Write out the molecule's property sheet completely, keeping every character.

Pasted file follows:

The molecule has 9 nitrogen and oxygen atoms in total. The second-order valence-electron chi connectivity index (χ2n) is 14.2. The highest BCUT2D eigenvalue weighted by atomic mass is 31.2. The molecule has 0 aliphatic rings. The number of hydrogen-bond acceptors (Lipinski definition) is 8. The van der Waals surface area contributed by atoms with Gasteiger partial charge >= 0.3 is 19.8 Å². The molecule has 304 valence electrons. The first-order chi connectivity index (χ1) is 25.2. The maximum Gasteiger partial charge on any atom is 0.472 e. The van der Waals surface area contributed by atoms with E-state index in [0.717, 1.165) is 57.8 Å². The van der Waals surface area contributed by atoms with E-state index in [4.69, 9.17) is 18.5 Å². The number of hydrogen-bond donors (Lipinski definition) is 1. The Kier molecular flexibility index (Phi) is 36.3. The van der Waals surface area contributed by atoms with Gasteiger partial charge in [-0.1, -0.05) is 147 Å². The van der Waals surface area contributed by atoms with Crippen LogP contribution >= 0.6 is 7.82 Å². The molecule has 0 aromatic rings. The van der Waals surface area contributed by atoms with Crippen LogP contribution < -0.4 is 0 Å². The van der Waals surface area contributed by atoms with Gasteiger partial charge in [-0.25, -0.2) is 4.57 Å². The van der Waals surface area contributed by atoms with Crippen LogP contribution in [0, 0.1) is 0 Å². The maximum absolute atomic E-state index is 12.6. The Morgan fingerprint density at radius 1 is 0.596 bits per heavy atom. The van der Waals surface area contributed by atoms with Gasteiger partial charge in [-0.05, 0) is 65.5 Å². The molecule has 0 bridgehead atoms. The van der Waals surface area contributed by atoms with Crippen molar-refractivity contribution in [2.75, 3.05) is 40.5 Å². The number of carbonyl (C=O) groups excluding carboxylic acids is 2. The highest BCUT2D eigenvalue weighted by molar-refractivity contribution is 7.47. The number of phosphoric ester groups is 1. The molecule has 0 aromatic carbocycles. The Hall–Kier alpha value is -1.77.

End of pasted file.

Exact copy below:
The molecule has 9 nitrogen and oxygen atoms in total. The second-order valence-electron chi connectivity index (χ2n) is 14.2. The highest BCUT2D eigenvalue weighted by atomic mass is 31.2. The molecule has 0 aliphatic rings. The number of hydrogen-bond acceptors (Lipinski definition) is 8. The van der Waals surface area contributed by atoms with Gasteiger partial charge >= 0.3 is 19.8 Å². The molecule has 304 valence electrons. The first-order chi connectivity index (χ1) is 25.2. The maximum Gasteiger partial charge on any atom is 0.472 e. The van der Waals surface area contributed by atoms with E-state index in [0.717, 1.165) is 57.8 Å². The van der Waals surface area contributed by atoms with E-state index in [4.69, 9.17) is 18.5 Å². The number of hydrogen-bond donors (Lipinski definition) is 1. The Kier molecular flexibility index (Phi) is 36.3. The van der Waals surface area contributed by atoms with Gasteiger partial charge in [-0.1, -0.05) is 147 Å². The van der Waals surface area contributed by atoms with Crippen LogP contribution >= 0.6 is 7.82 Å². The molecule has 0 aromatic rings. The van der Waals surface area contributed by atoms with Crippen LogP contribution < -0.4 is 0 Å². The van der Waals surface area contributed by atoms with Gasteiger partial charge in [-0.25, -0.2) is 4.57 Å². The van der Waals surface area contributed by atoms with Crippen LogP contribution in [0, 0.1) is 0 Å². The maximum absolute atomic E-state index is 12.6. The Morgan fingerprint density at radius 1 is 0.596 bits per heavy atom. The van der Waals surface area contributed by atoms with Gasteiger partial charge in [-0.05, 0) is 65.5 Å². The molecule has 0 bridgehead atoms. The van der Waals surface area contributed by atoms with Crippen molar-refractivity contribution in [2.75, 3.05) is 40.5 Å². The number of carbonyl (C=O) groups excluding carboxylic acids is 2. The highest BCUT2D eigenvalue weighted by molar-refractivity contribution is 7.47. The number of phosphoric ester groups is 1. The molecule has 0 aromatic carbocycles. The Hall–Kier alpha value is -1.77.